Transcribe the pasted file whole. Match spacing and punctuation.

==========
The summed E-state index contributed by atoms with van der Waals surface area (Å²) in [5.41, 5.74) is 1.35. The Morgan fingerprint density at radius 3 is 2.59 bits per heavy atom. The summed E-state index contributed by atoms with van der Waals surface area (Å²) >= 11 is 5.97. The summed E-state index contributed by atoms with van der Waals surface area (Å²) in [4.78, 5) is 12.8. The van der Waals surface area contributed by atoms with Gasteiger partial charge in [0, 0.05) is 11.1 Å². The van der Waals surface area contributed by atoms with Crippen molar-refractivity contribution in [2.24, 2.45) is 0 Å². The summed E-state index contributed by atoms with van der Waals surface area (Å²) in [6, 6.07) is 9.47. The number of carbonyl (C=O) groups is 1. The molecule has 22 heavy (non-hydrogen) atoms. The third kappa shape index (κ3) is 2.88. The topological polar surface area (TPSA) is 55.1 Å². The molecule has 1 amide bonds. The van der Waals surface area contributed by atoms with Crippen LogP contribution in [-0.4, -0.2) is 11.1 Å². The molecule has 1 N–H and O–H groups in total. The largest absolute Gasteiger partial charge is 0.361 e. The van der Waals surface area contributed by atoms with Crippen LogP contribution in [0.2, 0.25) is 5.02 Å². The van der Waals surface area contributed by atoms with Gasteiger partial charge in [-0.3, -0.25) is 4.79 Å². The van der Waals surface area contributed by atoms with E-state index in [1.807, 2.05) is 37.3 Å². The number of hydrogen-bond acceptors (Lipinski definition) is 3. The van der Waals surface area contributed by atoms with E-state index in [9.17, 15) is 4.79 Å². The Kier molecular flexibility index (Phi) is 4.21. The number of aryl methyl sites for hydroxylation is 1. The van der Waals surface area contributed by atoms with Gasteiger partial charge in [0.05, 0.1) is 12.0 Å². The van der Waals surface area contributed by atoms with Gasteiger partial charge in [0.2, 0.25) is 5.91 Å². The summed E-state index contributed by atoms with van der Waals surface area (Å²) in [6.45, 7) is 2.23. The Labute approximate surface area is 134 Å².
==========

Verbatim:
The summed E-state index contributed by atoms with van der Waals surface area (Å²) in [5.41, 5.74) is 1.35. The Morgan fingerprint density at radius 3 is 2.59 bits per heavy atom. The summed E-state index contributed by atoms with van der Waals surface area (Å²) >= 11 is 5.97. The summed E-state index contributed by atoms with van der Waals surface area (Å²) in [4.78, 5) is 12.8. The van der Waals surface area contributed by atoms with Gasteiger partial charge in [0, 0.05) is 11.1 Å². The van der Waals surface area contributed by atoms with Crippen molar-refractivity contribution in [2.24, 2.45) is 0 Å². The summed E-state index contributed by atoms with van der Waals surface area (Å²) in [6, 6.07) is 9.47. The number of carbonyl (C=O) groups is 1. The molecule has 22 heavy (non-hydrogen) atoms. The third kappa shape index (κ3) is 2.88. The topological polar surface area (TPSA) is 55.1 Å². The molecule has 1 amide bonds. The van der Waals surface area contributed by atoms with Crippen LogP contribution in [-0.4, -0.2) is 11.1 Å². The molecule has 1 N–H and O–H groups in total. The largest absolute Gasteiger partial charge is 0.361 e. The van der Waals surface area contributed by atoms with Crippen LogP contribution in [0.2, 0.25) is 5.02 Å². The van der Waals surface area contributed by atoms with Gasteiger partial charge in [-0.3, -0.25) is 4.79 Å². The van der Waals surface area contributed by atoms with E-state index in [1.807, 2.05) is 37.3 Å². The number of hydrogen-bond acceptors (Lipinski definition) is 3. The van der Waals surface area contributed by atoms with E-state index in [9.17, 15) is 4.79 Å². The Kier molecular flexibility index (Phi) is 4.21. The number of aryl methyl sites for hydroxylation is 1. The van der Waals surface area contributed by atoms with Gasteiger partial charge in [0.05, 0.1) is 12.0 Å². The van der Waals surface area contributed by atoms with Gasteiger partial charge in [0.2, 0.25) is 5.91 Å². The summed E-state index contributed by atoms with van der Waals surface area (Å²) in [6.45, 7) is 2.23. The Labute approximate surface area is 134 Å².